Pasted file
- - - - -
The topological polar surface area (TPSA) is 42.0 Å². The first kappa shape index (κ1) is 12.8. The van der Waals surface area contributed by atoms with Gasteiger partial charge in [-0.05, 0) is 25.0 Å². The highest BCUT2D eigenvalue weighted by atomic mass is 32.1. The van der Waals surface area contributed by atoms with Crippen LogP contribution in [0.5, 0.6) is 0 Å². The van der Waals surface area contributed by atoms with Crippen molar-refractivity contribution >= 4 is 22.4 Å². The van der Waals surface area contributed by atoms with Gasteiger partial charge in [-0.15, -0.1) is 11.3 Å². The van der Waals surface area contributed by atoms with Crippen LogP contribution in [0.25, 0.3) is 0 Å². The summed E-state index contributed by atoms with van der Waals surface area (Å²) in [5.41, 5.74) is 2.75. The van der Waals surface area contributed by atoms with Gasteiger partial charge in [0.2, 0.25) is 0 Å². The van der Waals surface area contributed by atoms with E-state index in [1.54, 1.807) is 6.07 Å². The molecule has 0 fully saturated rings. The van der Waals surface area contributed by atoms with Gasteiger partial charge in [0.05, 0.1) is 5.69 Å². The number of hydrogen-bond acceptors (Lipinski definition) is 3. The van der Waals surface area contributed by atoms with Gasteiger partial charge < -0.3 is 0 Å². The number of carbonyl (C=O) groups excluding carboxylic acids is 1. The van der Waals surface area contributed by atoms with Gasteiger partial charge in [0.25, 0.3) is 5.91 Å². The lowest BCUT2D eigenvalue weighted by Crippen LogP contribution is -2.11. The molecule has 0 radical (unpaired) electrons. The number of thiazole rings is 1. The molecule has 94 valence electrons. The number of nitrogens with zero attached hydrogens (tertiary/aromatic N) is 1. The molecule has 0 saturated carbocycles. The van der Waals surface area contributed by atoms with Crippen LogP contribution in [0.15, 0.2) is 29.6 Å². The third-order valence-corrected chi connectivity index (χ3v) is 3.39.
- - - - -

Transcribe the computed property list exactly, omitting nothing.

The topological polar surface area (TPSA) is 42.0 Å². The first kappa shape index (κ1) is 12.8. The van der Waals surface area contributed by atoms with Gasteiger partial charge in [-0.05, 0) is 25.0 Å². The highest BCUT2D eigenvalue weighted by atomic mass is 32.1. The van der Waals surface area contributed by atoms with Crippen LogP contribution in [0.5, 0.6) is 0 Å². The van der Waals surface area contributed by atoms with Crippen molar-refractivity contribution >= 4 is 22.4 Å². The van der Waals surface area contributed by atoms with Gasteiger partial charge in [-0.15, -0.1) is 11.3 Å². The van der Waals surface area contributed by atoms with Crippen LogP contribution in [0.25, 0.3) is 0 Å². The summed E-state index contributed by atoms with van der Waals surface area (Å²) in [5.41, 5.74) is 2.75. The van der Waals surface area contributed by atoms with Gasteiger partial charge in [0.2, 0.25) is 0 Å². The van der Waals surface area contributed by atoms with E-state index in [1.54, 1.807) is 6.07 Å². The molecule has 0 fully saturated rings. The van der Waals surface area contributed by atoms with Gasteiger partial charge in [0.05, 0.1) is 5.69 Å². The number of hydrogen-bond acceptors (Lipinski definition) is 3. The van der Waals surface area contributed by atoms with Gasteiger partial charge < -0.3 is 0 Å². The number of carbonyl (C=O) groups excluding carboxylic acids is 1. The van der Waals surface area contributed by atoms with Gasteiger partial charge in [0.25, 0.3) is 5.91 Å². The lowest BCUT2D eigenvalue weighted by Crippen LogP contribution is -2.11. The molecule has 0 radical (unpaired) electrons. The number of thiazole rings is 1. The molecule has 94 valence electrons. The number of nitrogens with zero attached hydrogens (tertiary/aromatic N) is 1. The molecule has 0 saturated carbocycles. The van der Waals surface area contributed by atoms with Crippen LogP contribution in [0.15, 0.2) is 29.6 Å². The third-order valence-corrected chi connectivity index (χ3v) is 3.39.